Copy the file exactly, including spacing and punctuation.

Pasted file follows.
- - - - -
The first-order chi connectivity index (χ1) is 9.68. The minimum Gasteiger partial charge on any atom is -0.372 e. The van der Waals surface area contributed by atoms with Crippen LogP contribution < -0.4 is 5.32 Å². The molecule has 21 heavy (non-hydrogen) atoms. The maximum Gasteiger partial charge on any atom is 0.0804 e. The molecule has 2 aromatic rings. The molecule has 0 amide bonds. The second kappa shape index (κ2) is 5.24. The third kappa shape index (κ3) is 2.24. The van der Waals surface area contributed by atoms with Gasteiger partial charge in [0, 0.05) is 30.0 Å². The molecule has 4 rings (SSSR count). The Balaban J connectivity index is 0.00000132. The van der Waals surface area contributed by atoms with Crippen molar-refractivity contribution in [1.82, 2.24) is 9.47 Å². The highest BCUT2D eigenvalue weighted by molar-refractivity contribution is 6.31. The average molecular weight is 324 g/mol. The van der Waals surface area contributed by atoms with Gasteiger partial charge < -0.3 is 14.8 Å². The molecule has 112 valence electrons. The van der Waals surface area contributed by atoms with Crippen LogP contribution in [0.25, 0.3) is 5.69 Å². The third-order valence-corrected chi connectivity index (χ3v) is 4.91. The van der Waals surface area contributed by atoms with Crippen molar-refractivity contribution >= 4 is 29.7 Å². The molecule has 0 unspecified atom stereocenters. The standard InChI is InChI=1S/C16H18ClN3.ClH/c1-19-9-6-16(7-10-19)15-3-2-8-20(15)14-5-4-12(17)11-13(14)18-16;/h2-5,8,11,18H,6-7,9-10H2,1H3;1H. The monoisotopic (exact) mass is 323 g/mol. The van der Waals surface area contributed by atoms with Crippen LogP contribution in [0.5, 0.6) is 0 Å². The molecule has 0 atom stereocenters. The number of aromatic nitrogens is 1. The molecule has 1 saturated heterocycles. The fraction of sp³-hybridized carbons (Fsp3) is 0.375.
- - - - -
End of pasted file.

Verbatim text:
The first-order chi connectivity index (χ1) is 9.68. The minimum Gasteiger partial charge on any atom is -0.372 e. The van der Waals surface area contributed by atoms with Crippen LogP contribution < -0.4 is 5.32 Å². The molecule has 21 heavy (non-hydrogen) atoms. The maximum Gasteiger partial charge on any atom is 0.0804 e. The molecule has 2 aromatic rings. The molecule has 0 amide bonds. The second kappa shape index (κ2) is 5.24. The third kappa shape index (κ3) is 2.24. The van der Waals surface area contributed by atoms with Gasteiger partial charge in [0, 0.05) is 30.0 Å². The molecule has 4 rings (SSSR count). The Balaban J connectivity index is 0.00000132. The van der Waals surface area contributed by atoms with Crippen molar-refractivity contribution in [1.82, 2.24) is 9.47 Å². The highest BCUT2D eigenvalue weighted by molar-refractivity contribution is 6.31. The average molecular weight is 324 g/mol. The van der Waals surface area contributed by atoms with Gasteiger partial charge < -0.3 is 14.8 Å². The molecule has 112 valence electrons. The van der Waals surface area contributed by atoms with Crippen LogP contribution in [0.25, 0.3) is 5.69 Å². The third-order valence-corrected chi connectivity index (χ3v) is 4.91. The van der Waals surface area contributed by atoms with Crippen molar-refractivity contribution >= 4 is 29.7 Å². The molecule has 0 unspecified atom stereocenters. The standard InChI is InChI=1S/C16H18ClN3.ClH/c1-19-9-6-16(7-10-19)15-3-2-8-20(15)14-5-4-12(17)11-13(14)18-16;/h2-5,8,11,18H,6-7,9-10H2,1H3;1H. The monoisotopic (exact) mass is 323 g/mol. The van der Waals surface area contributed by atoms with Crippen LogP contribution in [0.5, 0.6) is 0 Å². The molecule has 0 atom stereocenters. The number of aromatic nitrogens is 1. The molecule has 1 saturated heterocycles. The fraction of sp³-hybridized carbons (Fsp3) is 0.375.